I laughed my tits off through all six episodes. It is obvious that yer man who wrote this has extensive knowledge of France of that era, but it is his mixture of well written gags and the perfectly cast performances that bring this to (head tipped back roaring) life.

At times, I would love to have the confidence of Dawn French's character (although with more though and fairness).

Even though this did not do so well when it was on TV, le sigh, it is still one of my favourite comedies of all time. X.
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on 20 April 2009
I had missed all of these episodes on the TV and it was a delight to watch them all in one go. This is French & Saunders at their usual best. Love the costumes.
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on 3 August 2012
Jennifer Saunders is delightful as the villain. She plays it much like Edina from Absolutley Fabulous if Eddie lived in the 18th Century. Dawn French is also entertaining as the bawdy maid. My favorite episode is the second, Murder. the sight gags had me howling.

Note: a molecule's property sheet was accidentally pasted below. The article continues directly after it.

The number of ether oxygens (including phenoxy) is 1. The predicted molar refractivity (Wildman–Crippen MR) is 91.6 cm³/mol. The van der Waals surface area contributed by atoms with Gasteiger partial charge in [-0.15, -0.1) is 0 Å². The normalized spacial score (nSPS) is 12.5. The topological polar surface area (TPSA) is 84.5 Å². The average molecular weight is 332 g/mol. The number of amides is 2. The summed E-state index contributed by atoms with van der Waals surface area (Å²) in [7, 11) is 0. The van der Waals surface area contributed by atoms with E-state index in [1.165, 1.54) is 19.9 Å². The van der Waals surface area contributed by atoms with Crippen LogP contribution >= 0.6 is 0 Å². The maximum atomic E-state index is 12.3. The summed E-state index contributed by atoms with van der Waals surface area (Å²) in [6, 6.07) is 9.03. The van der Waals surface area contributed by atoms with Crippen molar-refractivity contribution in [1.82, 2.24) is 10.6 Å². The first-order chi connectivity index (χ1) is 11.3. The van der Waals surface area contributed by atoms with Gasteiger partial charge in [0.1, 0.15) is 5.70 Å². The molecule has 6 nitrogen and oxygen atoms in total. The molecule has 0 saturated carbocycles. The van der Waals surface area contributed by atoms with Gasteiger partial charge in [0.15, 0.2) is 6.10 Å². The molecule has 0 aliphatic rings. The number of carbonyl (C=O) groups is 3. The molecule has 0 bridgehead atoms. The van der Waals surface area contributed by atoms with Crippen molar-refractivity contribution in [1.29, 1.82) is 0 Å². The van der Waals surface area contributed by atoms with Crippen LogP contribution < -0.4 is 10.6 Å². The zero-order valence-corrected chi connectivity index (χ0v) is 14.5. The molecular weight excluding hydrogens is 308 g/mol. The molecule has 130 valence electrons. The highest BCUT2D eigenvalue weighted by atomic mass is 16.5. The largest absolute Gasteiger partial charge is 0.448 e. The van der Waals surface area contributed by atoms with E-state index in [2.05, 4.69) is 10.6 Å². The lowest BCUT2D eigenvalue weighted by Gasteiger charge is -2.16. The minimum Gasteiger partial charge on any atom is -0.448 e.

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on 22 July 2010
With risque lines like the one in my title and both Jennifer Saunders and Dawn French being tied up by a serial rapist in 1700's France it's a wonder this ever got aired.

Thankfully somebody at the BBC had a sense of humour.

I came across this at a reasonable price so snapped it up. I vaguely remembered it from the original broadcast and recalled liking it. But would I still like it 11 years later?

The simple answer is yes. It has held up very well, probably due to it being a costume sitcom rather than in the present day.

The whole cast are brilliant, the jokes are on top form and the sets and costumes make it even more enjoyable to sit through.

I put this on not expecting to still like it, but I was even surprised that I could remember certain scenes from it after so long.